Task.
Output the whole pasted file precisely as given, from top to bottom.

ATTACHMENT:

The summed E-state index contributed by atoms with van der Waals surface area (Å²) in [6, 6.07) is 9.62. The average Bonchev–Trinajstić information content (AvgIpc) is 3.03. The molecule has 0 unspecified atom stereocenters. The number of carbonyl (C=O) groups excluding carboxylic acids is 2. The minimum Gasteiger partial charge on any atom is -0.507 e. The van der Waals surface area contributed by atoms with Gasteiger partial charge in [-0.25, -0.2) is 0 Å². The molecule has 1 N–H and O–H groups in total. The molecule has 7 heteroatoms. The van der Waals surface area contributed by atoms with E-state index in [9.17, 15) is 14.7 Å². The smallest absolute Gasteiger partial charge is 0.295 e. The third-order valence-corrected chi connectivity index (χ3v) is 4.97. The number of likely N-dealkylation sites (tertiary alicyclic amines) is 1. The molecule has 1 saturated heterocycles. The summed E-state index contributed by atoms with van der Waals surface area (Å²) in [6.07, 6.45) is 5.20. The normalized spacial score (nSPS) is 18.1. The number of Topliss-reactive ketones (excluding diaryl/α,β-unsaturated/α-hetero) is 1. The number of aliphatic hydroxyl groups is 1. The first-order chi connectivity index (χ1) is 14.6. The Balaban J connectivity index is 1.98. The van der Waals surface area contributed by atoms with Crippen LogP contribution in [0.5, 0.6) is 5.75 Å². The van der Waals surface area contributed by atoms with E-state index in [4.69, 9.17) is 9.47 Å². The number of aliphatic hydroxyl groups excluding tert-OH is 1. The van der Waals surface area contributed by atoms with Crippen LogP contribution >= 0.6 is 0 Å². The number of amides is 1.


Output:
The summed E-state index contributed by atoms with van der Waals surface area (Å²) in [6, 6.07) is 9.62. The average Bonchev–Trinajstić information content (AvgIpc) is 3.03. The molecule has 0 unspecified atom stereocenters. The number of carbonyl (C=O) groups excluding carboxylic acids is 2. The minimum Gasteiger partial charge on any atom is -0.507 e. The van der Waals surface area contributed by atoms with Gasteiger partial charge in [-0.25, -0.2) is 0 Å². The molecule has 1 N–H and O–H groups in total. The molecule has 7 heteroatoms. The van der Waals surface area contributed by atoms with E-state index in [9.17, 15) is 14.7 Å². The smallest absolute Gasteiger partial charge is 0.295 e. The third-order valence-corrected chi connectivity index (χ3v) is 4.97. The number of likely N-dealkylation sites (tertiary alicyclic amines) is 1. The molecule has 1 saturated heterocycles. The summed E-state index contributed by atoms with van der Waals surface area (Å²) in [6.07, 6.45) is 5.20. The normalized spacial score (nSPS) is 18.1. The number of Topliss-reactive ketones (excluding diaryl/α,β-unsaturated/α-hetero) is 1. The number of aliphatic hydroxyl groups is 1. The first-order chi connectivity index (χ1) is 14.6. The Balaban J connectivity index is 1.98. The van der Waals surface area contributed by atoms with Crippen LogP contribution in [0.5, 0.6) is 5.75 Å². The van der Waals surface area contributed by atoms with E-state index in [4.69, 9.17) is 9.47 Å². The number of aliphatic hydroxyl groups excluding tert-OH is 1. The van der Waals surface area contributed by atoms with Crippen LogP contribution >= 0.6 is 0 Å². The number of amides is 1.